Campaigning from the Basement Studio


Joe Biden is campaigning against Donald Trump under difficult conditions. At the moment, he can only participate from his home in Delaware. This includes a podcast designed to show his presence.

These days, Joe Biden has to fight for the attention of the American people. The days are over when a campaign squad is constantly accompanied by television crews, or when Biden, after the successful primary in South Carolina at the end of February, could just move on to the next victory party. The temporary campaign offices, the volunteers going from door to door, the mass events, the shaking of hundreds of hands, all that is yesterday’s news. Now Biden spends his time in the basement of his home in Wilmington, Delaware, and must try to reach his voters from there. A podcast is supposed to do the trick – the medium that is particularly popular among young people. Biden has named the show “Here‘s the Deal.“

In the midst of the COVID-19 crisis, the presumptive nominee has to figure out a way to get as many people interested in him with as little effort as possible. It is not an easy task, especially when you are facing off against an omnipresent, loudmouthed Donald Trump. For weeks, the media and social networks asked where Biden was. Not only the supporters of defeated rival Bernie Sanders, but many journalists have criticized Biden’s absence. Apparently, he had to get used to the new reality first. While Trump has simply kept utilizing the appearances in the White House and his Twitter account as a campaign platform, his presumptive opponent has looked for different ways to campaign.

At times, Biden uses the same tactics as Trump. Last Thursday, for instance, Biden speculated about a potential rescheduling of the presidential election in November. During a virtual fundraiser, Biden said that Trump wanted to push back the election date, seeing that as his only chance of winning. Trump fired back. “I never even thought of changing the date of the election,” Trump said on Monday evening during a news conference in the White House Rose Garden.

Now, Biden is launching his new podcast – and simultaneously presenting a kind of kitchen cabinet to discuss ideas for a Biden administration. From his basement in Wilmington, he jokes with his guests via telephone and often takes a step back and lets them do the talking. From time to time, listeners are allowed to ask questions. The show has already become an unofficial casting call for a future cabinet. The candidate enjoys inviting his former Democratic presidential rivals. Minnesota Sen. Amy Klobuchar, has attended, as well as Washington Gov. Jay Inslee. Biden talked to both about the coronavirus pandemic – Klobuchar’s husband has recovered from the virus – but also addressed topics like climate change and social inequality.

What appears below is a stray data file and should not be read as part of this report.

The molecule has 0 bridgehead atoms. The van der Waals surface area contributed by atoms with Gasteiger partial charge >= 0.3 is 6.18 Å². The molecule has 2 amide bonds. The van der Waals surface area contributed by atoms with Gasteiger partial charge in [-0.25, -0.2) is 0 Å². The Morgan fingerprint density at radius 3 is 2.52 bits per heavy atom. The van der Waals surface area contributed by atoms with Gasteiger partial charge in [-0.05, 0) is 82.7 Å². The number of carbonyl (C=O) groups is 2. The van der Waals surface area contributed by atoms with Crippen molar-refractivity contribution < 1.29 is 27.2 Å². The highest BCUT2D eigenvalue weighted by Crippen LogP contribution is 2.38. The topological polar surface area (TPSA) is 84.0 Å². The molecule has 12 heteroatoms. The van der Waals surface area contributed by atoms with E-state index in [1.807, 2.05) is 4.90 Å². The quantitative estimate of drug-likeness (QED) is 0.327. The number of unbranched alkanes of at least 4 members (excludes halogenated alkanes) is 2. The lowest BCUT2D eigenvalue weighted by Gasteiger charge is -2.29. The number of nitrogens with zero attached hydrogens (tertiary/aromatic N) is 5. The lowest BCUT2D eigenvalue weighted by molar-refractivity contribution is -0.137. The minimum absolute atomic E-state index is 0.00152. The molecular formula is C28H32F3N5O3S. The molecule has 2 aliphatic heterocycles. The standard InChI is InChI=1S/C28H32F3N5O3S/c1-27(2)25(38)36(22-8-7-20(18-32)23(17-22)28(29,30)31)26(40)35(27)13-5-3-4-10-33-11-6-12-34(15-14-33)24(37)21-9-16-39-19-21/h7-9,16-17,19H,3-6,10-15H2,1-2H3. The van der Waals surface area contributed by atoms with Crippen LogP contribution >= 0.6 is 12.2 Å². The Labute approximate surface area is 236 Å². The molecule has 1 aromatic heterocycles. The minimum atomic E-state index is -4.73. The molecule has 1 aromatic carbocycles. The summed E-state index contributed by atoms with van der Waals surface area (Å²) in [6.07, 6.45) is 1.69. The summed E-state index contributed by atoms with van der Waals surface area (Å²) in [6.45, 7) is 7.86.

Programmatic Flexibility

The well-known pastor, William Barber of the “Poor People’s Campaign,” wanted to engage in dialogue with Biden to persuade him of the need for universal health care and other social reforms. Sick leave for everybody and better social protection should be no-brainers, especially now that poor people in particular are suffering from the coronavirus outbreak, the reverend said. As is frequently the case, Biden kept things general. It is a tough moment in the history of the country and many options should be brought to the table, he said.

Barack Obama’s former vice president has already been criticized a number of times in the primaries for his lack of pragmatism. Indeed, during the live debates, he frequently retreated to statesmanlike language and answered substantive questions by pointing to his past political experience, leaving his candidacy’s policy objectives oftentimes rather vague. That made it easier for him, however, to approach his rivals about specific issues after they withdrew from the race. For instance, he announced plans to cancel student debt for certain income classes, and signaled that he was open to Massachusetts Sen. Elizabeth Warren’s plans to oversee compliance with personal bankruptcy regulations.

A Growing Problem

So far, tens of thousands of people tune in to Biden’s broadcast, with the first episode reaching about 40,000 downloads, while the president attracts millions with his TV appearances. That is not necessarily a bad thing, as Trump keeps making negative headlines. A commentator for The Washington Post, for example, characterized the podcast as a pleasant contrast to Trump’s lies and attacks. Furthermore, Biden is looking strong in recent polls. According to a survey by Suffolk University and USA Today, Biden is leading Trump by six percentage points, with 44% of the vote.

But it is going to be difficult for Biden to recreate the enthusiasm that characterized his rival Bernie Sanders’ campaign without having direct contact with an audience. The American people still are not noticing him enough. According to a poll by The Wall Street Journal and NBC News, 42% of the respondents said they had no opinion on Biden’s performance regarding the coronavirus crisis or had not yet heard him mention the topic.

Aside from the demanding conditions under which he is campaigning, Biden has another, possibly growing problem. An increasing number of reports are surfacing about Tara Reade, who has accused the former senator of sexual misconduct in the 1990s. In the past couple of days, additional female witnesses have come forward, acknowledging that Reade had told them about an assault by her boss back then. The Biden campaign denies the allegations of his former employee and has since refrained from participating in the discussions.

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